Serouj Kradjian plays some meditative piano pieces by George Gurdjieff (1866-1945) and Thomas De Hartmann (1885-1956). Kradjian also stands out in Levant, a fantasy on a chorus from Golijov's La passion según sans Marcos.

This is a marvelously conceived and performed program. The recording has strikingly real quality thanks to the superb engineering of the ATMA crew of Carlos Prieto and the label's chief Johanne Goyette. Here's one for the best of the year list!

Craig Zeichner - ariama.com


Musical Toronto
14 novembre 2012

Most of the music on the latest album by Toronto’s Amici Chamber Ensemble is not well known. But thanks to brilliant, affecting performances, there isn’t a single piece among the 10 works represented that doesn’t deserve our attention.

The album’s title, Levant, suggests the Middle East, but in fact this music represents many different crossing and meeting points, like bridges and ferries crossing the Bosphorous. The album is released by Montreal label ATMA.

Some of the music represents the Middle East of the imagination, such as Alexander Glazounov’s Rêverie orientale or Sergei Prokofiev’s Overture on Hebrew Themes (although the Hebrew melodies are authentic).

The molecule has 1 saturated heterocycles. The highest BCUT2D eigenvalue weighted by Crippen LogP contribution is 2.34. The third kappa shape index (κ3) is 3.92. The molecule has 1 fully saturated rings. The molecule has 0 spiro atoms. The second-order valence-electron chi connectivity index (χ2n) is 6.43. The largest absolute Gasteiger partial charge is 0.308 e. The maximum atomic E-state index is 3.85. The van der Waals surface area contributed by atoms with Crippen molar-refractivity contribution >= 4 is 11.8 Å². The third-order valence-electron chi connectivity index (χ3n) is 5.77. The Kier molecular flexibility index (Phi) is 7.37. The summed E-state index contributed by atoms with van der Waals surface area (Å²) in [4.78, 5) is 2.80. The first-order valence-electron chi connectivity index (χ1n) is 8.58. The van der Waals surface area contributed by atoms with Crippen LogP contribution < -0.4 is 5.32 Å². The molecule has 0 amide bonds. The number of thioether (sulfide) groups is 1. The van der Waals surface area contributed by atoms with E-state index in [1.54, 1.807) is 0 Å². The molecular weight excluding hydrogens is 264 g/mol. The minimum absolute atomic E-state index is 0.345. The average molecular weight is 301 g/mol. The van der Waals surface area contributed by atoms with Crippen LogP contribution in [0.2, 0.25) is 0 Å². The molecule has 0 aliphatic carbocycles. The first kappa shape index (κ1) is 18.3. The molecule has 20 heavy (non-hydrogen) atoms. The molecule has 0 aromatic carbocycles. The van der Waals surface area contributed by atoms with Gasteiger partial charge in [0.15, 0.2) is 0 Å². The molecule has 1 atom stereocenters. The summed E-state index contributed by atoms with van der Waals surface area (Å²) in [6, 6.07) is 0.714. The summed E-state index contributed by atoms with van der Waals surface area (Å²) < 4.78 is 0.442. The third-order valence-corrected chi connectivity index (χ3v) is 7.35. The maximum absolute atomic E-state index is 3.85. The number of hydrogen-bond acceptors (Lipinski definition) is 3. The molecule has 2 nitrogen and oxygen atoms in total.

But the real meat of the record comes from the melding of genuine Eastern traditions with Western musical means. There is a stirring trip into the Balkans, thanks to Marko Tajcevic and several entrancing forays into Armenian and Arab traditions.

None of the pieces or arrangements is cloying or artificial. They stand as self-sufficient pieces of music, played with utter conviction by Amici core members Joaquin Valdepeñas (clarinet), Serouj Kradjian (piano) and David Hetherington (cello), augmented by violinists Benjamin Bowman and Stephen Sitarski and violist Steven Dann.

I particularly enjoyed the evocative Piano Trios by Armenian composer Gayané Chebotaryan and Iraqui-Syrian Solhi al-Wadi as well as Argentinean composer Osvaldo Golijov’s splashy reworking for solo piano of a chorus from his Pasión según San Marcos.

John Terauds - Musical Toronto

Toronto Star
13 novembre 2012


This new made-in-Toronto album makes an eloquent case for a wide range of pieces that bridge the cultural and religious divides of easternmost Europe and the Middle East. This isn’t music that’s known outside its countries of origin. But thanks to powerful performances by core Amici members — clarinetist Joaquín Valdepeñas, cellist David Hetherington and pianist Serouj Kradjian — as well as violinists Benjamin Bowman and Stephen Sitarski and violist Steven Dann, all 10 pieces on this disc beckon enticingly.

Although the emphasis is on the 20th century, most of this music is attractively tonal. All the performers manage to capture the roiling passions and exotic melismas in this eclectic program with power as well as elegance. Highlights include evocative Piano trios by Armenian composer Gayané Chebotaryan and Iraqui-Syrian Solhi al-Wadi.

John Terauds - Toronto Star